Stars remember Ray Charles -- James Brown, Aretha, Billy Joel, Willie Nelson, and others eulogize the Genius of Soul as an innovator in numerous genres

By Gary Susman
Updated June 11, 2004 at 04:00 AM EDT

Even in death, Ray Charles united disparate strains of music. The singer, who blended soul, country, pop, and jazz on his records, drew tributes from artists across all genres as news spread of his death on Thursday at age 73. ”It’s a real bad day,” James Brown told the New York Daily News. ”What I want to say about brother Ray Charles is that he inspired a lot of people. He motivated me among many others. We not only lost a great countryman, we lost a genius.” Said Aretha Franklin in a statement, ”He was a fabulous man, full of humor and wit. He introduced the world to secular soul singing. Undoubtedly, the music world will miss his voice. He’s the voice of a lifetime.”

”There will never be another musician who did as much to break down the perceived walls of musical genres as much as Ray Charles did,” said producer Quincy Jones, a Charles friend and collaborator for 60 years. ”There was just no one like Ray Charles,” said another musical partner, Tony Bennett. ”It broke my heart today when I heard he had left us.”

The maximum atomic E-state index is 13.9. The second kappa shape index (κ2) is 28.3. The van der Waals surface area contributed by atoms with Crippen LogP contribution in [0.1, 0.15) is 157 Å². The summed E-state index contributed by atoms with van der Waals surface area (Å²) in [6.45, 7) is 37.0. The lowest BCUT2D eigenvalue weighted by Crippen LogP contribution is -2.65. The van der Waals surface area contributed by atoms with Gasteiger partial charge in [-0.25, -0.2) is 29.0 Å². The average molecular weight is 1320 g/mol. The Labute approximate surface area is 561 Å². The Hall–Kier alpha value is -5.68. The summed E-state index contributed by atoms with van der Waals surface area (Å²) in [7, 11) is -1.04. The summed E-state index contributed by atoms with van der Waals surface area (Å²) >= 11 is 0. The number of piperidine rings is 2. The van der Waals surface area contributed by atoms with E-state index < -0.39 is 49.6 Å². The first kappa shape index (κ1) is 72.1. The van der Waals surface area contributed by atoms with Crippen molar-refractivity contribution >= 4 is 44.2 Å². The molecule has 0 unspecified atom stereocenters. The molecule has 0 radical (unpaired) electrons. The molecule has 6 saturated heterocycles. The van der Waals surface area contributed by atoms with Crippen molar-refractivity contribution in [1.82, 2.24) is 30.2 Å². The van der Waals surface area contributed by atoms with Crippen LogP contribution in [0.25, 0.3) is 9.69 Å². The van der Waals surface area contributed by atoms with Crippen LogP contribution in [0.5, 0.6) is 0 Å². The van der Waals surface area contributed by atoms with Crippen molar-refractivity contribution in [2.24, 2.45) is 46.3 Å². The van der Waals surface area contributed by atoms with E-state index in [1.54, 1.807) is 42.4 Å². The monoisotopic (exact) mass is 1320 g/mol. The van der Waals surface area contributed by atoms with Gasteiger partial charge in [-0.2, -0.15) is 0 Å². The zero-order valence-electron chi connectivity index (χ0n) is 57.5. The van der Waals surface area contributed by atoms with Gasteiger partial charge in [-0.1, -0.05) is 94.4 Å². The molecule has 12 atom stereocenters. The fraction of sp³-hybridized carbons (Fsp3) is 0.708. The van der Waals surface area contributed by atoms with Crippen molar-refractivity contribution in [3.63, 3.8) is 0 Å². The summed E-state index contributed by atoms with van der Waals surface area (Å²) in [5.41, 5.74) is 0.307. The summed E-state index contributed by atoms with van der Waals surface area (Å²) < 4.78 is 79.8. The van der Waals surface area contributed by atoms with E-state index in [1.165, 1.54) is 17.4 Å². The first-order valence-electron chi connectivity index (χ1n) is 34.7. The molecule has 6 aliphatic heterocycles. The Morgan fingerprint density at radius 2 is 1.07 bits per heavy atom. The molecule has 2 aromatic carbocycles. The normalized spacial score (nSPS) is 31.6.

Charles disciple Van Morrison was onstage at Hampton Court Palace in London when he heard the news. ”I’m deeply shocked. I’ve lost a dear friend. Ray will be sadly missed.” Then he sang Charles’ ”I Can’t Stop Loving You.” ”Ray Charles was a true American original,” said another disciple, Billy Joel, who recorded the duet ”Baby Grand” with Charles. ”[He] defined rhythm & blues, soul, and authentic rock & roll,” Michael Jackson, who sang with Charles on ”We Are the World,” said in a statement. ”I am saddened to hear of the death of my friend…. He was a true legend — an American treasure.”

”When I heard that he passed, I dropped and started crying,” Patti LaBelle said in a statement. ”It is a big loss to America…. We’ve lost a great angel.” Legendary jazz drummer Max Roach, the bebop innovator who played often with Charles, told the Daily News, ”Ray was real. He was just real. He did everything he wanted to do and he did it extremely well. I’m going to miss him.”

Some remembrances were leavened with humor. Ruth Brown, the R&B hitmaker who was Charles’ labelmate at Atlantic Records in the 1950s, recalled hearing from Charles that he was to be the subject of a biopic. (Called ”Ray,” the movie, which stars Jamie Foxx, is due in theaters this fall.) ”He told me they were making a movie about his life and asked who should play me,” Brown told the Daily News. ”I said, ‘Halle Berry.’ He said, ‘Ruth, I ain’t THAT blind.”’ Another friend and duet partner, Willie Nelson, said in a statement, ”I lost one of my best friends and I will miss him a lot.” He added, ”Ray could kick my ass any day in a chess game. He gloated over that.”